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French unions decry austerity in first strike since Covid-19 outbreak

Ramin Mazaheri
Press TV, Paris

From the Yellow Vests to the longest general strike the country has ever seen, France under President Emmanuel Macron has been the site of not only constant grassroots expression but also shocking political repression.

For the first time since the coronavirus epidemic began, France’s unions called a nationwide strike with protests taking place in over 200 cities and towns.

Unions and workers are accusing politicians and bosses of manipulating the corona crisis in order to ram through more far-right economic austerity policies.

Deeply unpopular cuts to unemployment insurance go into effect this week despite the ongoing economic uncertainty.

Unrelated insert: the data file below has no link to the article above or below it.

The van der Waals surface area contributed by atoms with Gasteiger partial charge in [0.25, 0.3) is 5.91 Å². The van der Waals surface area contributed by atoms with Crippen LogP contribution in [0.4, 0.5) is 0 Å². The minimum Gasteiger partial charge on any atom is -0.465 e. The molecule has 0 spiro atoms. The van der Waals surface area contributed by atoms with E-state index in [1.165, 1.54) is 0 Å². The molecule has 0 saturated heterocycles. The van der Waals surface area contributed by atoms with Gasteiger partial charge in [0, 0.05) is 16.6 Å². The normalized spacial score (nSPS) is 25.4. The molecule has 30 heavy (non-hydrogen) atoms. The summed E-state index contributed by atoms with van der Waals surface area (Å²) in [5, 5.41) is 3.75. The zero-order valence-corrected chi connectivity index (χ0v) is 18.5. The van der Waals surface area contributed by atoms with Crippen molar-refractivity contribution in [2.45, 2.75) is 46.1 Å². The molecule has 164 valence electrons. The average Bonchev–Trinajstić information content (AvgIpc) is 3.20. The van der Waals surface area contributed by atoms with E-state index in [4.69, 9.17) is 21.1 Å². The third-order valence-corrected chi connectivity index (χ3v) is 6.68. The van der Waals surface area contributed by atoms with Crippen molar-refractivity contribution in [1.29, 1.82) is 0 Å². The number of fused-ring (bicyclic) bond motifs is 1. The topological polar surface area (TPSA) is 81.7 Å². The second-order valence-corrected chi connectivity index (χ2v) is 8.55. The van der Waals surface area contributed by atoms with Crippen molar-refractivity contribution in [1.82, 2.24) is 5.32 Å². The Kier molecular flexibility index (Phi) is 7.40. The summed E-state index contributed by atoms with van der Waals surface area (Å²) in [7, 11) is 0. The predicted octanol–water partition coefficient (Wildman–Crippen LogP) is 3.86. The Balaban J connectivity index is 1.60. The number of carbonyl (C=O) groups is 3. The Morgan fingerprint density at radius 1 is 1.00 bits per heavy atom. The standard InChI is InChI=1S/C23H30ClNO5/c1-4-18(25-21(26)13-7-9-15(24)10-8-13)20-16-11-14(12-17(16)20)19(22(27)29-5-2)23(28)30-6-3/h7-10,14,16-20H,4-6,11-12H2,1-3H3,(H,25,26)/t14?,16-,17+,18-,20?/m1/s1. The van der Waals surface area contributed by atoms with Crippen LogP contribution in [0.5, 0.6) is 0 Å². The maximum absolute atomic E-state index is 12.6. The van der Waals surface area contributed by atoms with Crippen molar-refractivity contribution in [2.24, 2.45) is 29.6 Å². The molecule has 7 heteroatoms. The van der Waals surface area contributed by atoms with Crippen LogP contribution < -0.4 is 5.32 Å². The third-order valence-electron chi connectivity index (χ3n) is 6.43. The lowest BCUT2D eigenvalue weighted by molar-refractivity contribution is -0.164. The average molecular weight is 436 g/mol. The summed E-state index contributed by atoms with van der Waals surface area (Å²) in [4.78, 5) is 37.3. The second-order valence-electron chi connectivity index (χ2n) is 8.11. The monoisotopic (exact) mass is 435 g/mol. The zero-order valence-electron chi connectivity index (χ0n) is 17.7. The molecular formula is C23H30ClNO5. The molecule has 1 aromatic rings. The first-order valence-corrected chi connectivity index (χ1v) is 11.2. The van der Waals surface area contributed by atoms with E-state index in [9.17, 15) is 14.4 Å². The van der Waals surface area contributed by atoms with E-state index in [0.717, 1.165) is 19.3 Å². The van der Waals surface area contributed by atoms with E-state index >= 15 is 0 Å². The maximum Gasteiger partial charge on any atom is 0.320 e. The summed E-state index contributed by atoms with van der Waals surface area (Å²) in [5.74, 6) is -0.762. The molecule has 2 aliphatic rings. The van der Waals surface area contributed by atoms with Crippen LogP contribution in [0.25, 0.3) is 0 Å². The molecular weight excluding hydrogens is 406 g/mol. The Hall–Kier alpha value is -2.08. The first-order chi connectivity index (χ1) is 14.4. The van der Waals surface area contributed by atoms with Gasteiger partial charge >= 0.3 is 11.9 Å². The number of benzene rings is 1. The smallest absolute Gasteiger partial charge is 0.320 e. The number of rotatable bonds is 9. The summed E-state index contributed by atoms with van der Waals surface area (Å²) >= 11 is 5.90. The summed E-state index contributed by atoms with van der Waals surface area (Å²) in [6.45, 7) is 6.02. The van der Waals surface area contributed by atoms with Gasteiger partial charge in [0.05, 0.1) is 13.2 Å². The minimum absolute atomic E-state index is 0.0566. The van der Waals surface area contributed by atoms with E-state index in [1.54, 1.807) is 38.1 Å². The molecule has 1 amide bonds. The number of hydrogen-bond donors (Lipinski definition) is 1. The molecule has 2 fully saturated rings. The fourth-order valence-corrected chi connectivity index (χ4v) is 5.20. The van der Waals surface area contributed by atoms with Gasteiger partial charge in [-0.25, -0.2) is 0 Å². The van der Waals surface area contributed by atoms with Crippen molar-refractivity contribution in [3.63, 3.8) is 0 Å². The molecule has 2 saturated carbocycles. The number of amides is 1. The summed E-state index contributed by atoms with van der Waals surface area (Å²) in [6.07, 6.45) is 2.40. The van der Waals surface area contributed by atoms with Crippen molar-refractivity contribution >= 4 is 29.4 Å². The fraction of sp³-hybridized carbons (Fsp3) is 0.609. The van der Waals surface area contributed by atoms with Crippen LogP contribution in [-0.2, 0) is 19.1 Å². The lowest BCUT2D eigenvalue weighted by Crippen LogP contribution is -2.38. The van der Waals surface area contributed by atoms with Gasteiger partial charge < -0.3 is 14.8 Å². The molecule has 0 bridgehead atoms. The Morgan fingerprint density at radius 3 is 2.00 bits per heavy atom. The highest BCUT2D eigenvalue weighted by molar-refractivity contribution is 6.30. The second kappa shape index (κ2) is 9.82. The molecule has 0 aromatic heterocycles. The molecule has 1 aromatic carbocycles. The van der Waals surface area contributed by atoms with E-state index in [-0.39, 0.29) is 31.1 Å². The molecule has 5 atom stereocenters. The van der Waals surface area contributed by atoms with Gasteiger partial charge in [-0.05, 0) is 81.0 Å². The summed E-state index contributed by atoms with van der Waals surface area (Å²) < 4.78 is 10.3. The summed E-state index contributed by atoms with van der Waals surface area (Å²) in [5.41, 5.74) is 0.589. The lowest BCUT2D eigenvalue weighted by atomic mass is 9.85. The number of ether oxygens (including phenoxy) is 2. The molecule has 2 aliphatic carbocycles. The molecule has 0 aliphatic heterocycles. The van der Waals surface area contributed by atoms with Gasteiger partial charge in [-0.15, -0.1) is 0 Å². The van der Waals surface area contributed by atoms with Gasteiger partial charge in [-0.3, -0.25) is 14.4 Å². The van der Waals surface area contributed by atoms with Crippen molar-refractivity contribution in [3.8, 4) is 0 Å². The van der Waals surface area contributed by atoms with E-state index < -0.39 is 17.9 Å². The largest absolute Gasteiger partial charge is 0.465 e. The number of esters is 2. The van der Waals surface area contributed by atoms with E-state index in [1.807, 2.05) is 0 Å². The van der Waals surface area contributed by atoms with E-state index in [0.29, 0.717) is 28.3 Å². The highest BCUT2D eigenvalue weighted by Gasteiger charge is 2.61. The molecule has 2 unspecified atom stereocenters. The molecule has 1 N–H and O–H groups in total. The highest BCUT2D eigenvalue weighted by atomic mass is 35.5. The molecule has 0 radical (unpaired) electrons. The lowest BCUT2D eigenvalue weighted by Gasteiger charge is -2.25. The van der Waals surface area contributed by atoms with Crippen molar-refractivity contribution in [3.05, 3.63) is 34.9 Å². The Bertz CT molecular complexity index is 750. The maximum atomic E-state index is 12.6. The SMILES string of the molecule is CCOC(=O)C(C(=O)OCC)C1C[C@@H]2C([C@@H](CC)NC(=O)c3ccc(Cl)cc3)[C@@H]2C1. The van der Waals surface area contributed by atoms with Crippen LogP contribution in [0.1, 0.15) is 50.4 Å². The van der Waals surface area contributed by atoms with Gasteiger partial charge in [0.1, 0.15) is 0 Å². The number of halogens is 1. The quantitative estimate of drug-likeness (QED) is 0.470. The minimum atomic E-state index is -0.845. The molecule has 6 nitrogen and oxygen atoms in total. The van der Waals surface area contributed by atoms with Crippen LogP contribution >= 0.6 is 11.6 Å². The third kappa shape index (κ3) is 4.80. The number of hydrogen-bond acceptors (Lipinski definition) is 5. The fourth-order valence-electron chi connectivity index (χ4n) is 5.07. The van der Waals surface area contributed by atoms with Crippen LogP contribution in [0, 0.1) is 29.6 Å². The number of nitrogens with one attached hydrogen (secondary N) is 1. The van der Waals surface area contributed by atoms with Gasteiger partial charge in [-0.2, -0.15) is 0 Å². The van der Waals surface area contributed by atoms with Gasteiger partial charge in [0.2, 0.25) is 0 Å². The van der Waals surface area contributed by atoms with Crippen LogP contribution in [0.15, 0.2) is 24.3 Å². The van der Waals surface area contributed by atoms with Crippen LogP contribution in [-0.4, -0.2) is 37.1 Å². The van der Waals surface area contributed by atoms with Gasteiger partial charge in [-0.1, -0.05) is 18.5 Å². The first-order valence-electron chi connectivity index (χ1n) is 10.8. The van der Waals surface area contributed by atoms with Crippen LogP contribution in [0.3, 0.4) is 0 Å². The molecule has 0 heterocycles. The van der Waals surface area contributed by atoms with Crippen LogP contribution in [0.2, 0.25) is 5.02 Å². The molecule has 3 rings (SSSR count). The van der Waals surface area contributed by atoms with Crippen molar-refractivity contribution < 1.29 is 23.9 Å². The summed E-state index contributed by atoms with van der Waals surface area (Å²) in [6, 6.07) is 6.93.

A decade of failed austerity followed by the unprecedented corona recession has given France’s lower- and middle-classes a list of problems too long to fully mention: inflation, energy prices, intense corona-related restrictions on personal freedom, unemployment and soaring inequality.

But perhaps most telling is that even conservative politicians now talk of the need to “make work pay” because French wages and salaries have been so stagnant for so long.

Protesters say that the coronavirus lockdowns and work cutbacks are too often presented as some sort of welcome and generously-subsidized vacation. The reality is they have been catastrophic for many average households.

The French street is alive with protests for the first time in over one and a half years, and it may decide the outcome of Macron’s re-election bid this April.



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